Published in 1869, Mark Twain’s The Innocents Abroad was the book that launched him to literary stardom. It is based on the dispatches he wrote from a steamship tour that took him to various Mediterranean and Black Sea ports of call, including Jaffa and Jerusalem. To commemorate the 150th anniversary of the publication of The Innocents Abroad, the New-York Historical Association has mounted an exhibit on Twain’s visit to the Holy Land, where, writes Diane Cole, he found his tour’s “main attraction”:
Throughout the trip, Twain highlighted the disparity between the desire of his guidebook-led companions to see what they had been promised and the reality of what was actually in front of them. The contrast reached its peak once they arrived in the Holy Land. “I must studiously and faithfully unlearn a great many things I have somehow absorbed concerning Palestine,” he commented, beginning with the reality of the relatively small size of the local grapes he saw, as opposed to the enormous vines portrayed in his favorite Bible-story illustrations.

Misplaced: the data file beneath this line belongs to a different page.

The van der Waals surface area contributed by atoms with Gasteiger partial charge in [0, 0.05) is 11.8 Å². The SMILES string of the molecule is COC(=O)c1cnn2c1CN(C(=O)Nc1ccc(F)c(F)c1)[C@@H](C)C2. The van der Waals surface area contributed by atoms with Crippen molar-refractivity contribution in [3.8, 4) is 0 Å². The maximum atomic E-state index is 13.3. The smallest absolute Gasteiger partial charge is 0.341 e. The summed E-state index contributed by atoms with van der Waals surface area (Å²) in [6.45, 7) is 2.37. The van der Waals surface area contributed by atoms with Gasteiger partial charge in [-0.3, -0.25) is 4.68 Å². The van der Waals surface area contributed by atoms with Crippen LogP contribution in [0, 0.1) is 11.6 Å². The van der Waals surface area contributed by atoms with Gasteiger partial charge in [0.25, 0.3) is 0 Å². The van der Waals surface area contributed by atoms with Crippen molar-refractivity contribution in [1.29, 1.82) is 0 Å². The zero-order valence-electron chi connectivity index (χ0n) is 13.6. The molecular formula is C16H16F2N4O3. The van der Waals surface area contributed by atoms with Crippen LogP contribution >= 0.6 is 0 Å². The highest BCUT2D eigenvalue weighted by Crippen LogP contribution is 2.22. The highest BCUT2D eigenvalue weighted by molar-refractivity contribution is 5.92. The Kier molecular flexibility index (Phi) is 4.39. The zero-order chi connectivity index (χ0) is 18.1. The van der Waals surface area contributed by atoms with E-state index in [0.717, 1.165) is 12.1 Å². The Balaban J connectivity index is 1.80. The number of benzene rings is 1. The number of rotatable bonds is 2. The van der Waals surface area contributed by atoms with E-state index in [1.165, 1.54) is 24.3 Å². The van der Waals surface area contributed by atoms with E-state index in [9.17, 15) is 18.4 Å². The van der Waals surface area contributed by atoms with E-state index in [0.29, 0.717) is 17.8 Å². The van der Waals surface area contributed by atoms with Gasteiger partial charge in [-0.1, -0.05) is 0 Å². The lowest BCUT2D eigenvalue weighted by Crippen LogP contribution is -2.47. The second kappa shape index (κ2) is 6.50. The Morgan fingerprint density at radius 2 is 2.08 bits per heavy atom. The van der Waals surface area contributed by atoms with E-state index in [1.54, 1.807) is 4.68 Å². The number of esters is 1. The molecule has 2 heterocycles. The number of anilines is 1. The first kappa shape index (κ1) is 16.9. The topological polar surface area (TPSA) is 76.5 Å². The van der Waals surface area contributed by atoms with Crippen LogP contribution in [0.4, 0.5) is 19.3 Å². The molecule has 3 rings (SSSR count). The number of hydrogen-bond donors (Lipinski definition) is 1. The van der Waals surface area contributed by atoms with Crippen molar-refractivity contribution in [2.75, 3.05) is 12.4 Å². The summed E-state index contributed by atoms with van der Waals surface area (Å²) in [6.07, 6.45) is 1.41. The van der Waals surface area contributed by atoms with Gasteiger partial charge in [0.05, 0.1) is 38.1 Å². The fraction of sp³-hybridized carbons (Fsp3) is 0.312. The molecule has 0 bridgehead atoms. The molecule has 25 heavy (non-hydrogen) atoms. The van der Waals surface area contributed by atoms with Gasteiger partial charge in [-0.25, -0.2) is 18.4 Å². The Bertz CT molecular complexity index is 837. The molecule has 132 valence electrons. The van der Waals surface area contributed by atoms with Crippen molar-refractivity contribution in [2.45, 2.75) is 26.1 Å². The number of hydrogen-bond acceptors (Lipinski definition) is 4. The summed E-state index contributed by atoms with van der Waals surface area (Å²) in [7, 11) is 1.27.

Similarly, Jerusalem itself seemed “[s]o small! Why, it was no larger than an American village of four thousand inhabitants,” he wrote.
But beyond Twain’s 1867 [visit to the Holy Land] . . . it was his later travels to Europe in the 1890s that brought to the fore his rejection of anti-Semitism. In Paris, he was shocked by the visceral anti-Semitism exhibited in the Dreyfus affair. Visiting Vienna, he was condemned by the increasingly anti-Semitic press there for meeting with leading Jewish intellectuals such as Sigmund Freud and Theodor Herzl.